Girls Around Me, the controversial mobile app which allowed users to find nearby women and access their full name, photos, and send them messages, has been taken off the market due to safety concerns.
The application worked by taking GPS data from Foursquare and searched for women in the immediate area who have also checked in on the location-based mobile service.
The mobile app, made by Russian company iFree Innovations, was previously available on iTunes.
The app’s less-than-careful data sharing had caused considerable concern last week, with many lambasting the app for making stalking easy and taking advantage of those who don’t understand privacy policies of social media.
Girls Around Me required the users permission to link the app to their personal Facebook account.
Once downloaded, the app asked for the user’s Facebook log in, pictures, basic information including gender and age, as well as photos and email addresses.
It also asked permission to run even when the app itself was closed, thus allowing Girls Around Me to collect location data at all times. The app’s website advertised that Girls Around Me “puts you in control!”.
It continued: “Reveal the hottest nightspots, who’s in them, and how to reach them…” It also says that users can easily find “love” or “a one-night stand”.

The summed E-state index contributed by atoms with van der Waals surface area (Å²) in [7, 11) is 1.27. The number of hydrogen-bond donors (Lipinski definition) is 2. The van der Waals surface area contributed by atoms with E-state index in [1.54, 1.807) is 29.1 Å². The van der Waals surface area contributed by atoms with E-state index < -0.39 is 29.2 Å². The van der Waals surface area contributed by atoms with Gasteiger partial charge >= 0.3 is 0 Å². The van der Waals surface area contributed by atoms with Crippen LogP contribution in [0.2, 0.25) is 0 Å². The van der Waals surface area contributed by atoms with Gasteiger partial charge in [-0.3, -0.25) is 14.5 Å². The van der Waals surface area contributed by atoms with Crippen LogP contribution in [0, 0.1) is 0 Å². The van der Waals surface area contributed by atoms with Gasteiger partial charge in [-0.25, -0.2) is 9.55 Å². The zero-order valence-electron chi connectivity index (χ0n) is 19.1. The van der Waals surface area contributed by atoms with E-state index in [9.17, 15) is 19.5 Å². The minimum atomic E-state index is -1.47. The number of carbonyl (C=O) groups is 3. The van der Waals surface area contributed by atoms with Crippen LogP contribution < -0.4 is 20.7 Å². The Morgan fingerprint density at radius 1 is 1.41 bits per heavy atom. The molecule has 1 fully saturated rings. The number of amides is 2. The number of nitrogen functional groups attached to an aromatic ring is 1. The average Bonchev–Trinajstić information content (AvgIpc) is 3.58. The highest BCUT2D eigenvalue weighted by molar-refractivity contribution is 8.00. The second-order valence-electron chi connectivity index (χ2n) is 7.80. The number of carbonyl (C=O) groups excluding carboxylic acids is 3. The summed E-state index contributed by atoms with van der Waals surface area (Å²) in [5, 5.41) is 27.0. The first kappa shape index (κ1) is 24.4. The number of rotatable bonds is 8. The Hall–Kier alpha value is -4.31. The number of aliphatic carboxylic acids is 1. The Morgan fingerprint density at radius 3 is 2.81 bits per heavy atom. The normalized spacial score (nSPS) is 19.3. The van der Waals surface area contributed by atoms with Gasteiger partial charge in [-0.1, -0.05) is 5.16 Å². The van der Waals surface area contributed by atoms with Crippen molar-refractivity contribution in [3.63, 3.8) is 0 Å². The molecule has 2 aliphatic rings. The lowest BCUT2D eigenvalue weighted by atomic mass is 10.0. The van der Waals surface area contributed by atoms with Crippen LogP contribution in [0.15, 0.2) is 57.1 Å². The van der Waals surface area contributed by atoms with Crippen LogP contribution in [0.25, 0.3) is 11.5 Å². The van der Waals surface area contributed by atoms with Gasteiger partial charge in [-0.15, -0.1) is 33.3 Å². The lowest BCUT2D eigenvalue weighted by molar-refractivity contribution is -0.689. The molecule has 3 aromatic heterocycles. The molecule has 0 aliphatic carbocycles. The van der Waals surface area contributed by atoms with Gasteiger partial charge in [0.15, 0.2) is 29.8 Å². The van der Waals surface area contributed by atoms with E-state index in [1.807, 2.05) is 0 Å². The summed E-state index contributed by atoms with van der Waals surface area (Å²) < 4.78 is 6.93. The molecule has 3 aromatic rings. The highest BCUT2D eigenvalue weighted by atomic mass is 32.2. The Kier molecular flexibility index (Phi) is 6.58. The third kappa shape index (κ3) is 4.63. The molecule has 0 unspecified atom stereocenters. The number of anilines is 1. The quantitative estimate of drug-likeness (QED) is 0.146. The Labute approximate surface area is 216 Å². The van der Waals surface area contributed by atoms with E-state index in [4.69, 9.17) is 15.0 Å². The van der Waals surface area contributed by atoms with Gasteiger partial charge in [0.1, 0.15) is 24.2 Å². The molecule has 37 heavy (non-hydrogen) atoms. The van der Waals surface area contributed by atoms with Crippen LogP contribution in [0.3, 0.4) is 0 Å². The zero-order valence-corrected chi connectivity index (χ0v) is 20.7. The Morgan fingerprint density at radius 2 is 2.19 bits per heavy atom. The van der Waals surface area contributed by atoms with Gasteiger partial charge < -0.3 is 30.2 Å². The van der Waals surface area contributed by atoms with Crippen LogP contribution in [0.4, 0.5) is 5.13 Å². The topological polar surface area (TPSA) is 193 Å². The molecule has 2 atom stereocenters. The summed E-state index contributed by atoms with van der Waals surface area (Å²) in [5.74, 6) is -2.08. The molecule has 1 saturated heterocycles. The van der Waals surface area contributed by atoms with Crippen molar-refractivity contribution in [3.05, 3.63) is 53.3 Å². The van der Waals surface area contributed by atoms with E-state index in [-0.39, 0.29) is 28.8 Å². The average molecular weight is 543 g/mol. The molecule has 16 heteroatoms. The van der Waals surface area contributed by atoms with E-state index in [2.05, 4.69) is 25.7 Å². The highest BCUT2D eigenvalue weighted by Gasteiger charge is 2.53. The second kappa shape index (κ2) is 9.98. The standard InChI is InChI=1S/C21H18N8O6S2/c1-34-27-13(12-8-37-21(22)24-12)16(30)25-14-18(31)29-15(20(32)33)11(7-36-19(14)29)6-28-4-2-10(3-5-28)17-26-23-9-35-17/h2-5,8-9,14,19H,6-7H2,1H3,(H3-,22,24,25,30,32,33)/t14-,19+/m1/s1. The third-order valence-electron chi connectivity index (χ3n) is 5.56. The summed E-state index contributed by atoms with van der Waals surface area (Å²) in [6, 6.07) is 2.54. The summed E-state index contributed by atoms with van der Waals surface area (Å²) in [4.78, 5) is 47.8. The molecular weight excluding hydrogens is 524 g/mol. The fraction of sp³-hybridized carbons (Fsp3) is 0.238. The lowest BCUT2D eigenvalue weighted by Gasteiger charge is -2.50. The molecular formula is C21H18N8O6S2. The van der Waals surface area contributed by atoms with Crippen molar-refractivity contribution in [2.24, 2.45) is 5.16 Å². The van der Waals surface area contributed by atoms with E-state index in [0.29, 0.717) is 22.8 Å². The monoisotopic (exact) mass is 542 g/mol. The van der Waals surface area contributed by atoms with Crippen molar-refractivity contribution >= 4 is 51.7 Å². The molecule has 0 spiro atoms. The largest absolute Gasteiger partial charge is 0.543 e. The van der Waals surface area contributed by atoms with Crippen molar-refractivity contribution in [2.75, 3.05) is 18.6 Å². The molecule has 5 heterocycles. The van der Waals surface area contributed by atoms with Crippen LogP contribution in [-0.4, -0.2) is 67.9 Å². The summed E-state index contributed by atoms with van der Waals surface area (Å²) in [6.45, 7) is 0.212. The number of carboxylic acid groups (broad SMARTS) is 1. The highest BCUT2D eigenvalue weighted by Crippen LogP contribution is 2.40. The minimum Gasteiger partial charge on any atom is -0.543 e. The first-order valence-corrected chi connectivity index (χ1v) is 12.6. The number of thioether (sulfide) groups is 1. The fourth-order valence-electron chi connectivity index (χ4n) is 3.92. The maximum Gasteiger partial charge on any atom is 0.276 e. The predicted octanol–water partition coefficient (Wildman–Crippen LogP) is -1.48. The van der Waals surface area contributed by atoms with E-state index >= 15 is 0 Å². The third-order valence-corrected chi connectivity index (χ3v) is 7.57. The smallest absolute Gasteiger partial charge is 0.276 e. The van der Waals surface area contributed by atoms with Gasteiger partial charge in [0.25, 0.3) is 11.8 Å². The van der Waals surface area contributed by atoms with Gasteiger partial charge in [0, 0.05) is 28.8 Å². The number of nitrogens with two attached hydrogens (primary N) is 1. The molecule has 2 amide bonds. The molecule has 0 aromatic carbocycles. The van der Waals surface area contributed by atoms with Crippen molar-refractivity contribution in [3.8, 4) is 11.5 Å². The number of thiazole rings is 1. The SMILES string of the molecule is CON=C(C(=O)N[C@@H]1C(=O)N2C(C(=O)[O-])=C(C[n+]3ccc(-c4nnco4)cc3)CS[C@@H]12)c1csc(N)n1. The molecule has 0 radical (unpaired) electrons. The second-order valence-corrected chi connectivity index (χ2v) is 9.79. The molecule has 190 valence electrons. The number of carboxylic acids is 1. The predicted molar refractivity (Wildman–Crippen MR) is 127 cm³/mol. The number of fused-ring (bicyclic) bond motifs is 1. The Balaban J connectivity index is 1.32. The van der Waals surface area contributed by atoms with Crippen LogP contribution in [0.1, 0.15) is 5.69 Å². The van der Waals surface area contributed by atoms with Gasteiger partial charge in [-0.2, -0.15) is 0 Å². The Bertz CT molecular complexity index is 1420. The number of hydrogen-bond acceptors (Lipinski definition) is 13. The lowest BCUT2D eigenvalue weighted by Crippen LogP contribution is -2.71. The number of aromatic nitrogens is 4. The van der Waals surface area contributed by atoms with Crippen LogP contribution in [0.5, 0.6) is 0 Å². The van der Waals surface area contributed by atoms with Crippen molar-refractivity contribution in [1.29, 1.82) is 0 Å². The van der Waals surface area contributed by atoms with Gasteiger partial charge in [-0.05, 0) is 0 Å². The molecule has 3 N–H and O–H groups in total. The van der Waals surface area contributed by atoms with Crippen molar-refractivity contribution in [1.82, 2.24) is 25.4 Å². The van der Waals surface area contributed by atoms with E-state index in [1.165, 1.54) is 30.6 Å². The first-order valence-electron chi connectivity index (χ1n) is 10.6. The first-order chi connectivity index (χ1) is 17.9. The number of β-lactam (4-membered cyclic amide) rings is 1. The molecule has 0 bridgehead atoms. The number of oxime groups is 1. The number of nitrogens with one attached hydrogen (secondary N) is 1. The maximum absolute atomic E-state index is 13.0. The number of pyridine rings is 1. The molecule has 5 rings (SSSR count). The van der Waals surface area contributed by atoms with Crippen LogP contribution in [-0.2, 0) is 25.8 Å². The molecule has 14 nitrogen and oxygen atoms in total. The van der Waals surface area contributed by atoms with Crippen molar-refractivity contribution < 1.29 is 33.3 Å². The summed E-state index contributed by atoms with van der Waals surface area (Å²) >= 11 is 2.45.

Though the initial app download was free, users had to pay $0.99 for every “energy pack”, to search for nearby women at an accelerated rate.
iFree Innovations made the decision to pull the app. The company told the Wall Street Journal: “[W]e believe it is unethical to pick a scapegoat to talk about the privacy concerns.
“We see this wave of negative as a serious misunderstanding of the apps’ [sic] goals, purpose, abilities and restrictions.”
The app was downloaded more than 70,000 times before it was taken down, according to the creators.
Stanford lecturer Elizabeth Stark told the New York Times’ Bits blog that the application required far too much information.
“This would be a very different application if it didn’t link back to Facebook, which is a treasure trove of information,” she said.
“With that link, this app could easily be a <<let’s stalk women>> app.”
Popular Apple blog Cult of Mac described the app a “wake-up call about privacy”.